In February, 2017, hundreds of Dutch people are expected in Luleå, the small city on the Gulf of Bothnia that happens to have a natural ice track, spanning approximately 12 km around the peninsula where the city centre is located. This is the story of how it came to be, of how “Jan the Iceman” and a group of Dutch ice skating enthusiasts found their paradise.
Jan Blomqvist is not the type who pats himself on the back whilst loudly bragging about his work. Jan is not the least bit boastful – but don’t let his humility fool you. Jan Blomqvist, or “Jan the Iceman” as he is known in certain circles in the Netherlands, has been around since the birth of the ice track and is now the manager of the team tasked with creating the spectacular ice track every year. “But I don’t want to be called that. I prefer ‘Jan the Iceman’ he chuckles, bursting into a characteristic laugh.
2017 is the 14th anniversary of Luleå’s ice track. However, it is the first year that KPN Grand Prix have chosen the ice track as the location for one of their races, meaning that world class skaters will be racing between Luleå’s harbours. Practically no one in Luleå could have imagined this when the ice track first came into being, except for “Jan the Iceman”, that is.
The original reason for there being an ice track surrounding Luleå, only a few metres away from the city centre, stems from a citizens’ initiative put forward by local politician Ylva Strutz in 2002. She wanted an ice track for recreation and long-distance skating to be created on the sea ice surrounding the city.
“No one else at the local council had ever worked with ice layout in the way that was required to design the ice track, consequently I was given the job”, explains Jan Blomqvist.
He had previous experience from a race track and a horse-racing track in Luleå’s North Harbour. However, incidents, noise and pollution from race cars put a stop to those projects. And, of course, there was the racehorse incident. “We did actually have proper horse races on which you could place bets. But that went awry and one of the damn horses ran away during a race and was captured about 8 km outside Luleå”, says Blomqvist, laughing at the memory.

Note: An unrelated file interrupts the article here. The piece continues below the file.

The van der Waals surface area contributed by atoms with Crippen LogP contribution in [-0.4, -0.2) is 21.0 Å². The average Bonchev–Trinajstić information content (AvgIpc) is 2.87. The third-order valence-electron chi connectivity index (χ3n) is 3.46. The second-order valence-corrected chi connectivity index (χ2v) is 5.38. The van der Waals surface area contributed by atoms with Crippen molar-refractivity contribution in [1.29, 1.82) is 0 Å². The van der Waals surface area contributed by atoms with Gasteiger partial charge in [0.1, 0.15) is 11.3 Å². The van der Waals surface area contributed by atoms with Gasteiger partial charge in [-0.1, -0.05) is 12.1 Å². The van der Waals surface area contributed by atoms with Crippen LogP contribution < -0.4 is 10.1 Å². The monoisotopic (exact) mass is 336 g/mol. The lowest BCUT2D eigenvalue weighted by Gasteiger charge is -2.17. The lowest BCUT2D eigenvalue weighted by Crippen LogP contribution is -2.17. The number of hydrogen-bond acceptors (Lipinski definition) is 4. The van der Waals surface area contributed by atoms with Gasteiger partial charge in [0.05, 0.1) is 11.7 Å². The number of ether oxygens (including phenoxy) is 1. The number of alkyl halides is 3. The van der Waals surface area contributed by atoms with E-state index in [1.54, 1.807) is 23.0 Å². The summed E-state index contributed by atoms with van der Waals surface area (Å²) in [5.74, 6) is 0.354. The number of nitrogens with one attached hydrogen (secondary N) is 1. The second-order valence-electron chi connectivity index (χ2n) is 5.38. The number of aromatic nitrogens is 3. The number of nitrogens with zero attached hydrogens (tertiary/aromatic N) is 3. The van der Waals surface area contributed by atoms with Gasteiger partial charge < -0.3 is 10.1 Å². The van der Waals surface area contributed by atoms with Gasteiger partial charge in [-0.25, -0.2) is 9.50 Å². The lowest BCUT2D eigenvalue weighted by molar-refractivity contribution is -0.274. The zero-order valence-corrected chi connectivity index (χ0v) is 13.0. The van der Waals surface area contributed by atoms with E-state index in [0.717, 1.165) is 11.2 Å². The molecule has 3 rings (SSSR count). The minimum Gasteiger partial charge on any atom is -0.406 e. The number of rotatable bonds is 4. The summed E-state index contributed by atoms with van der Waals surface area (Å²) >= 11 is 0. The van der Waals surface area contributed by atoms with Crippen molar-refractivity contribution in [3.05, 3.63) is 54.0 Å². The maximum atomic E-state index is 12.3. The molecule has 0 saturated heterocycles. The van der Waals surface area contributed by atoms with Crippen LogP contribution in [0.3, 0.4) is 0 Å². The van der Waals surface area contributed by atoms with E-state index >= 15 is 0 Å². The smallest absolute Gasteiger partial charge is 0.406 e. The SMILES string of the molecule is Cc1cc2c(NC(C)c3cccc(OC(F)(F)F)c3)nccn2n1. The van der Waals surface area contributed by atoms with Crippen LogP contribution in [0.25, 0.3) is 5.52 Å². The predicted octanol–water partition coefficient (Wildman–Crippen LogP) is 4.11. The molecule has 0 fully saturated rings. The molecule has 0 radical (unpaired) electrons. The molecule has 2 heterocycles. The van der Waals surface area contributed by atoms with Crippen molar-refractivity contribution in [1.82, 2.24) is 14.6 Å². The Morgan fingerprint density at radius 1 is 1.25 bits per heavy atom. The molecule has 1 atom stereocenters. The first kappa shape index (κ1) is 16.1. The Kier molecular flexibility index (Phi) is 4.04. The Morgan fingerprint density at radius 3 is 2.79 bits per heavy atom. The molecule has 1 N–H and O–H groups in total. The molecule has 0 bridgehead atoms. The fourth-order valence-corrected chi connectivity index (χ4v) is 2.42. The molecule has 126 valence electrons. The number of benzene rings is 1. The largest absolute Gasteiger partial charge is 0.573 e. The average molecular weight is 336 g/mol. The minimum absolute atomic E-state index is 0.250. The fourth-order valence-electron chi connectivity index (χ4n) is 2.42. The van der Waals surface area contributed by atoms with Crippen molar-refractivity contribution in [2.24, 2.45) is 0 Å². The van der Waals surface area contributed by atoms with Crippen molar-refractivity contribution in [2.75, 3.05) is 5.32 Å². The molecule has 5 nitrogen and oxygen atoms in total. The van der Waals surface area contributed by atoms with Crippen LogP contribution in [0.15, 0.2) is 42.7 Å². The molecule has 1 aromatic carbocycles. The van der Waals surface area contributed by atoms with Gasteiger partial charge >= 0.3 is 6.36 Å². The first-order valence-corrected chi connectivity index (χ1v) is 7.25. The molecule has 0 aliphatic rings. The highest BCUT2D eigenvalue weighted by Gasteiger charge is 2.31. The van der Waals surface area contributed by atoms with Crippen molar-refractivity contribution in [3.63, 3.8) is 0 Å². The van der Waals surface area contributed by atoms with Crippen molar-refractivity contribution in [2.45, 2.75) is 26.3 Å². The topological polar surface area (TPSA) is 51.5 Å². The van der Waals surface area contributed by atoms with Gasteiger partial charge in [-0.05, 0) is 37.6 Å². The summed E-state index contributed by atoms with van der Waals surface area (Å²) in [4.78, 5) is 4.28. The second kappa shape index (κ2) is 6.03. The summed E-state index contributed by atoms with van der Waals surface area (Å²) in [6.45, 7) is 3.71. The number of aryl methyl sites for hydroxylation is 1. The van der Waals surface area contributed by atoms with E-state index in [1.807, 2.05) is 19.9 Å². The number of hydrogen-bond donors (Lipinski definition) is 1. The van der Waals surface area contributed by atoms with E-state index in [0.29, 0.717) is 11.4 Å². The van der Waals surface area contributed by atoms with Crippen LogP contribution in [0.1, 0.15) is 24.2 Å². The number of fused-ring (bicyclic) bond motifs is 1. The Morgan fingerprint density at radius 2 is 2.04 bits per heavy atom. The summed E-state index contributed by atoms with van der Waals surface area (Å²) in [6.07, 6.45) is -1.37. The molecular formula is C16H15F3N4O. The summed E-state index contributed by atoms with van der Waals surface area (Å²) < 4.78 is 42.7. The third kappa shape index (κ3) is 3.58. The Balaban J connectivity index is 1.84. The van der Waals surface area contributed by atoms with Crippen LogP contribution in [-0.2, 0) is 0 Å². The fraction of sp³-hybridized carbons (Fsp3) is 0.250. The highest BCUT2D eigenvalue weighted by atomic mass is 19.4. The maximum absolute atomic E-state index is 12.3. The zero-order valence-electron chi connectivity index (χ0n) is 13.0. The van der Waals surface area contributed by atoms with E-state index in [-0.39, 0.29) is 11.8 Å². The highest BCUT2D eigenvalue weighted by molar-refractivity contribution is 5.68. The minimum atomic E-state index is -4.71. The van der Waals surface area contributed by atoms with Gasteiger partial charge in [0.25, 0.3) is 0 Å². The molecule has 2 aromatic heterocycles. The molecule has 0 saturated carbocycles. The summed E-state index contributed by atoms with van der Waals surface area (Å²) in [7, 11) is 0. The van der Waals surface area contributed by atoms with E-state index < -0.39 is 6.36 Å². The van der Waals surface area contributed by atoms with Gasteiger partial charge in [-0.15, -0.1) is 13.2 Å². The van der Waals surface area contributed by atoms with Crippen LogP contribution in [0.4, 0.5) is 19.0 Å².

Enter: Bram Smallenbroek
Together with his team of six people, he has been responsible for the ice track – and its modifications, ever since. The original track only spanned half the city peninsula. Over the years, it has grown larger and the ice track is now approximately 12 km in length, if you count all the detours, such as those to the archipelagic island, Gråsjälören and the Mjölkudden residential area. Every year, when the ice has become at least 35 cm thick, they roll out the six-ton ice grading machine that keeps the ice track cleared and level. The work done by the team is highly appreciated by the people of Luleå and the locals are happy to talk about the amazing ice track whenever they get a chance. Maybe it’s their pride and constant chatter about the ice track that led ice skating enthusiasts in the skate-crazy Netherlands to find out about Luleå.
Jan “the Iceman” Blomqvist had long suspected that it would only be a matter of time before the Dutch found out about the ice track for which he was responsible. He had, after all, been in a meeting with colleagues from a nearby city, where they discussed opportunities for bringing Dutch visitors to Swedish Lapland. They love ice and natural ice is in short supply in their home country. “The Iceman” didn’t think any more about that, he thought; as long as I maintain our ice track in tip top condition, it will eventually happen. And so, out of the blue, one day in 2015, he received a call from a foreign number. “The Iceman” was fully occupied with his ice track and really did not have time to pick up calls. After three or four calls from the same number, Jan Blomqvist gave in and answered the phone. “It was Bram Smallenbroek. He was up for a world record skating attempt but he had nowhere to go and he asked if I could help him.”